Trypanosoma brucei; N-linked oligosaccharides; N-glycosylation; Glycosylphosphatidylinositol; GPI; Mass spectrometry
10.  Application of electrospray mass spectrometry to the structural determination of glycosylphosphatidylinositol membrane anchors 
Glycobiology  2010;20(5):576-585.
The addition of glycosylphosphatidylinositol (GPI) anchors to proteins is an important posttranslational modification in eukaryotic cells. The complete structural elucidation of GPI anchors is a complex process that requires relatively large amounts of starting material. In this paper, we assess the degree of structural information that can be obtained by applying electrospray mass spectrometry and tandem mass spectrometry to permethylated GPI glycans prepared from a well-characterized GPI-anchored glycoprotein, the variant surface glycoprotein from Trypanosoma brucei. All GPI glycans contain a non-N-acetylated glucosamine residue, and permethylation leads to the formation of a fixed positive charge on the glycans, in the form of a quaternary amine. The permethylated glycans were detected as [M +- Na]2+- ions, and tandem mass spectrometry of these ions produced substantial, albeit incomplete, structural information on the branching patterns and linkage types for various GPI glycoforms of the variant surface glycoprotein.
PMCID: PMC2850939  PMID: 20100693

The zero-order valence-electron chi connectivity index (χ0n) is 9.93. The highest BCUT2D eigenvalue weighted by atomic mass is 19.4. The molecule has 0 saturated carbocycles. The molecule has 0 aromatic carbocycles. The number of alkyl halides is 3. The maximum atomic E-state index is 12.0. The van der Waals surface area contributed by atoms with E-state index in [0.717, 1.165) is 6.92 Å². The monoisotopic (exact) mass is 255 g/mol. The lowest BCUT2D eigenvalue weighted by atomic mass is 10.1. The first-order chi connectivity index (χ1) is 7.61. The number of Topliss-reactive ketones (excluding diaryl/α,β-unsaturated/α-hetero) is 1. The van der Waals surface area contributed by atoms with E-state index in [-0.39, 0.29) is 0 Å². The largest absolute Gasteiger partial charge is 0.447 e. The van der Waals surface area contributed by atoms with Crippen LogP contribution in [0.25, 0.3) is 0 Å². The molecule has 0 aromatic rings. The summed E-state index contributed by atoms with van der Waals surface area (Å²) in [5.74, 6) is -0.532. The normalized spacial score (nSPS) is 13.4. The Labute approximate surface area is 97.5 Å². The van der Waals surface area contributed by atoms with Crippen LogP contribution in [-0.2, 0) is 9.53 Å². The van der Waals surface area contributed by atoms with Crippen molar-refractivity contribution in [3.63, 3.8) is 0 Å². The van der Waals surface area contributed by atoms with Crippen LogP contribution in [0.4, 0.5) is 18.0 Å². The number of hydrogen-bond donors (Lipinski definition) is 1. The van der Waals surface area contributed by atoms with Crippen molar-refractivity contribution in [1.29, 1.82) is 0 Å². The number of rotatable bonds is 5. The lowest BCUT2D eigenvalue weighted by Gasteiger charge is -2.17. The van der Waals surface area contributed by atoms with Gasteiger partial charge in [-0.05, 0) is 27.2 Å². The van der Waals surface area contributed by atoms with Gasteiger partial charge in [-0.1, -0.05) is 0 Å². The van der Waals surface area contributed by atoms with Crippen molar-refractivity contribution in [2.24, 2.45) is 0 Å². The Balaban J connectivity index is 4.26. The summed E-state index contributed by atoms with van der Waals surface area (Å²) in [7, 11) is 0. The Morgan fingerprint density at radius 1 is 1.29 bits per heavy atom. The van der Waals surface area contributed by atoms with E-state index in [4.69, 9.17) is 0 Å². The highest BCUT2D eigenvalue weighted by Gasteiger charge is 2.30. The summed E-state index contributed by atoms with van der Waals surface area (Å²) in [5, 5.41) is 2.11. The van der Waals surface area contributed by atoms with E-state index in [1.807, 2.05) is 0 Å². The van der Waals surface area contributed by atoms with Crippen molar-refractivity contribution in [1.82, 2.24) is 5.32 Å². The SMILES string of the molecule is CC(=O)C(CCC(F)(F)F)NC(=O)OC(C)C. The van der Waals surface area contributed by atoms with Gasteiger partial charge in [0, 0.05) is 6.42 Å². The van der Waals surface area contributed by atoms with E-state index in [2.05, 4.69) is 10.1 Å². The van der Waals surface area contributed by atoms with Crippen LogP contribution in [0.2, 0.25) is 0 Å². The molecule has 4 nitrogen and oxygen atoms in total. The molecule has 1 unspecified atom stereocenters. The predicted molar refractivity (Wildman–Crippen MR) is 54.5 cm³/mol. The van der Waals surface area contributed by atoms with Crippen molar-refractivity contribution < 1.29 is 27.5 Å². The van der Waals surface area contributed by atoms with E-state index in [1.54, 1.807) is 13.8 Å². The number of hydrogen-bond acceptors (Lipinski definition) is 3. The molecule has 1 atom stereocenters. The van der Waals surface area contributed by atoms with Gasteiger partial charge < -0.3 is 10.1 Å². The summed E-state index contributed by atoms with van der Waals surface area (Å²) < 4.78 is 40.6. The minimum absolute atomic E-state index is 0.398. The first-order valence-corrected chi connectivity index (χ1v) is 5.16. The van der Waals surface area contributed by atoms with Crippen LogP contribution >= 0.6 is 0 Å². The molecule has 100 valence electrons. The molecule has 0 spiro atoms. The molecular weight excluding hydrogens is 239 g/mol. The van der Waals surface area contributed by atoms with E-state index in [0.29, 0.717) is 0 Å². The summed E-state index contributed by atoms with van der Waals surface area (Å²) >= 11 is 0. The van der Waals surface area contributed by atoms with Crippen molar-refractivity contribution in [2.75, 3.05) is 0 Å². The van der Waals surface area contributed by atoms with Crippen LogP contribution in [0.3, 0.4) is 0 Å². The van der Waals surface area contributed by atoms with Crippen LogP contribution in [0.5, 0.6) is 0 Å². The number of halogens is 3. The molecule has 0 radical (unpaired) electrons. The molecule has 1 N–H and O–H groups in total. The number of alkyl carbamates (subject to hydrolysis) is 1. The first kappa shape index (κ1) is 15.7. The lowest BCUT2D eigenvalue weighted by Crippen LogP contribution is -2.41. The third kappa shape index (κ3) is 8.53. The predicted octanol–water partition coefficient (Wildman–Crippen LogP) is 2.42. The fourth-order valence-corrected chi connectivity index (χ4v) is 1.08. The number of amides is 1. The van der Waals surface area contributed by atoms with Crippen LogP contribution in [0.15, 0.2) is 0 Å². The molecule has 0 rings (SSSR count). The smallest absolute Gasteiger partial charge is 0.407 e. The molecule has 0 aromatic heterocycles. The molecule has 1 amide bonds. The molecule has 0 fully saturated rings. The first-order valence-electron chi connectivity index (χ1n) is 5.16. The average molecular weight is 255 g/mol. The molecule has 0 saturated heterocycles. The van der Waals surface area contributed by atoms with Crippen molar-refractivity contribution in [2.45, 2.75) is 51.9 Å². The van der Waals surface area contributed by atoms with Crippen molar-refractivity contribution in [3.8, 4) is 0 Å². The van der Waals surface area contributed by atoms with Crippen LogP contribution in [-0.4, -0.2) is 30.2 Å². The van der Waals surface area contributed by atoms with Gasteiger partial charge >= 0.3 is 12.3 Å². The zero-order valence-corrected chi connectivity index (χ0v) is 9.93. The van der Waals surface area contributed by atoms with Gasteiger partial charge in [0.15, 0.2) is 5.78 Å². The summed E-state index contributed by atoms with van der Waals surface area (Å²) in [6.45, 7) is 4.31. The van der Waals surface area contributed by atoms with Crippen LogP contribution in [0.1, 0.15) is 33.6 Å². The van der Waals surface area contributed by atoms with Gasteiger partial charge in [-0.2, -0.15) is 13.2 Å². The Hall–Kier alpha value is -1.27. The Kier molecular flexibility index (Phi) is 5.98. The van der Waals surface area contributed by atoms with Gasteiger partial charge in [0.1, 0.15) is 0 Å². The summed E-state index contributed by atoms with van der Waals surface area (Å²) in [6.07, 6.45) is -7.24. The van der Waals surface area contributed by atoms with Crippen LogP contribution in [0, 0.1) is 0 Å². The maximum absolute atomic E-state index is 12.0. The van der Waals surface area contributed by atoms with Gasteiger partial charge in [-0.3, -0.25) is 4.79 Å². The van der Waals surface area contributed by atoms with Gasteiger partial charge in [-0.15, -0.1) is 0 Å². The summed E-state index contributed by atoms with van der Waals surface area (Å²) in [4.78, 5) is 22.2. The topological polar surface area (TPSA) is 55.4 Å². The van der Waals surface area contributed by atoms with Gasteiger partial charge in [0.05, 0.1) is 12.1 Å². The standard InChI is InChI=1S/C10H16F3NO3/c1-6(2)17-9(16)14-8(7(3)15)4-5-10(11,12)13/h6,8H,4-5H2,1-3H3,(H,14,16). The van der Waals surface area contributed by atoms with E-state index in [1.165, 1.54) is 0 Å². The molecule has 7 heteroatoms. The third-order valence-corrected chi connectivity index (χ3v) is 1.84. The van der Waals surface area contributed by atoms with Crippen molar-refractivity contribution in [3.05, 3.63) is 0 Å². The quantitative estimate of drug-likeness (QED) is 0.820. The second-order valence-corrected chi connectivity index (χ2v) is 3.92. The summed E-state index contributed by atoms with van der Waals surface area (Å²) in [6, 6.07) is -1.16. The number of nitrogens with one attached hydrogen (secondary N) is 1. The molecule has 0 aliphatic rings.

glycosylphosphatidylinositol; GPI anchor; mass spectrometry; Trypanosoma brucei; variant surface glycoprotein
11.  Proteomic scale high-sensitivity analyses of GPI membrane anchors 
Glycoconjugate Journal  2008;26(8):915-921.
Glycosylphosphatidylinositol (GPI) anchored proteins are ubiquitous in eukaryotic cells. Earlier analysis methods required large amounts of purified protein to elucidate the structure of the GPI. This paper describes methods for analyzing GPIs on a ‘proteomic’ scale. Partially purified proteins may be run on sodium dodecyl sulphate polyacrylamide gel electrophoresis and then blotted onto a polyvinylidene difluoride (PVDF) membrane. Following identification of the protein the piece of PVDF may be subjected to various chemical treatments, which are specific for GPI structures. The first method uses gas chromatography–mass spectrometry and it enables the presence of a GPI anchor to be confirmed. The second method depends on the cleavage of phosphate bonds and permits the carbohydrate structure to be elucidated by electrospray or matrix assisted laser desorption ionization-time of flight mass spectrometry. The final method described uses deamination of the glucosamine residue to release the lipid moiety for analysis by mass spectrometry.
PMCID: PMC2791486  PMID: 18330699
Glycosylphosphatidylinositol (GPI); Mass spectrometry; Proteomic techniques
12.  The Phosphoproteome of Bloodstream Form Trypanosoma brucei, Causative Agent of African Sleeping Sickness